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Dear Dad

12 Jul
Us and our cousins in 2013, celebrating what would have been Dad's 100th birthday

Us and our cousins in 2013, celebrating what would have been Dad’s 100th birthday

Back when I was at boarding school, we wrote letters on Sundays. Mine always started in the same manner, “Dear Mum, Dad and Youngest Aunt, How are you? I hope you are well. I am very well.” What came after that was likely to be influenced by what I’d been doing – attending basketball matches or other sporting events, going for a walk, trying to keep warm or cool depending on the season – and questions around what might be happening at home. I liked writing letters. I still do. Later on, in the early 1990s, when Mum was long dead, Dad and I tried to resurrect the art of letter-writing. We had something of a two-person crusade going for a while. We weren’t able to keep it up, but it was fun while it lasted. And, as today would have been his 102nd birthday, I thought I might write him a letter anyway.

Dear Dad, Happy birthday. I hope you’re managing to keep warm (I think I’d have to say that; he wasn’t much of a one for the cold and it’s pretty chilly). YoungB will be home next week. It’s hard to believe that almost a year has passed but his long absence has been made easier by modern technology. I wish we’d had that when I was overseas and you weren’t because, at that time, letters took a long time and phone calls were hideously expensive and remarkably difficult. We’ll have a family lunch to celebrate his return, though not everyone will be there. There’ll be lots to talk about as well as his being home again. After all, there’s to be a wedding in the family in October and that’s a happy prospect. We’re all excited about it and I’m pleased to be involved in making some of the decorations for it. No, I can’t tell you about them because the details are secret; actually, so secret I don’t know them myself yet 🙂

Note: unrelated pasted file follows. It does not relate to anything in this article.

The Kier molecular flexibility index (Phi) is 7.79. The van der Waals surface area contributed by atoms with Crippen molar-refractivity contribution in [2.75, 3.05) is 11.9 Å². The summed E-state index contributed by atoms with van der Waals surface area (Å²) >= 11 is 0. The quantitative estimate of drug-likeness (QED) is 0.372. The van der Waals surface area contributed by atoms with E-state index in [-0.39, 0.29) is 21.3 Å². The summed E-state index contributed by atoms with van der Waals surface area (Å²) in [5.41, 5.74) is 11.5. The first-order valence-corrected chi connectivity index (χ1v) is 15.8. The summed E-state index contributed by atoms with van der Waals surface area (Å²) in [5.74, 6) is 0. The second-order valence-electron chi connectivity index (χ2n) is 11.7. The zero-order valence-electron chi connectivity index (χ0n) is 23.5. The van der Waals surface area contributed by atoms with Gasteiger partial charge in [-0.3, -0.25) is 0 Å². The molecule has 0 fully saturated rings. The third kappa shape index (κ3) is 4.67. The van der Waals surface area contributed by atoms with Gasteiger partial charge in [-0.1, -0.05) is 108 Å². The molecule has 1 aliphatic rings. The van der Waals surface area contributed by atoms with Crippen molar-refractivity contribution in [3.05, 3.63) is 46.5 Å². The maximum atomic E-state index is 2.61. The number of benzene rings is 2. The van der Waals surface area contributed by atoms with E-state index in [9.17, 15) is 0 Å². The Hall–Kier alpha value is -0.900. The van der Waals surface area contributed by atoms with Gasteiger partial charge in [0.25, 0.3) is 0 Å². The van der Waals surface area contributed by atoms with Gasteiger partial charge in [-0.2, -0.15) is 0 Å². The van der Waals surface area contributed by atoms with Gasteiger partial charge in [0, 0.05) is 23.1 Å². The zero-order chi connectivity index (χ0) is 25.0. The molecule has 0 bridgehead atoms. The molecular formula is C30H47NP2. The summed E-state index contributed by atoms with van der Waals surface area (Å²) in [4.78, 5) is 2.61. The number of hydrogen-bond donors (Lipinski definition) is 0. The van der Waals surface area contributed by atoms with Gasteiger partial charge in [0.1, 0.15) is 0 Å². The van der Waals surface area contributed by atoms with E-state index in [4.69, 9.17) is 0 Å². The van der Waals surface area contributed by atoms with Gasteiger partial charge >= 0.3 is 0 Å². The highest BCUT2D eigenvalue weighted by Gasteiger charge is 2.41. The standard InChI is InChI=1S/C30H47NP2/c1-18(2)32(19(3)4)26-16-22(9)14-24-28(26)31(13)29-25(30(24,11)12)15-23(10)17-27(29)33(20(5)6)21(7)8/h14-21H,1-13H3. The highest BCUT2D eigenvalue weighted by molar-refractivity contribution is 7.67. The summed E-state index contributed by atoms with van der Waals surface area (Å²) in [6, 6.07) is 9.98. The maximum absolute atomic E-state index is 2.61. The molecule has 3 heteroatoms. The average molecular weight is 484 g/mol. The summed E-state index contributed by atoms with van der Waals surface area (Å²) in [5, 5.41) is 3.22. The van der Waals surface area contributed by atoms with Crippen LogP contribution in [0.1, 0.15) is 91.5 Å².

There’ll be the Bloody Long Walk to accomplish prior to that, of course, because we’re all training up for it. Your youngest granddaughter, whom you never met, is completing her physiotherapy training and will be able to give us some good advice. She’s been keeping an eye on us from afar, because netball has claimed her when work and study haven’t, and wondering who would be the first to succumb to injury. You know how dodgy my knees are, so I dare say you won’t be surprised to hear that I gave her cause for amusement after last weekend’s walk by requesting advice for some strengthening exercises. Oh, well, somebody had to be first and it doesn’t matter that it was me.

(In pensive vein I might go on to thank him for many things, in no particular order.) Thank you for teaching me to tie a reef knot, to milk a cow, to skirt a fleece, to whistle; for instilling in me the importance of shining my shoes (I used to get compliments for them when I was a student nurse; the credit, I think, is entirely yours), for teaching me how to change a tyre and persisting with teaching me to drive. Thank you for travelling with Youngest Aunt and me through Europe and, on the whole, not being too much of a PITA about it. I hope you were able to say the same. It was a tough gig, but we survived and didn’t we have some tales to tell!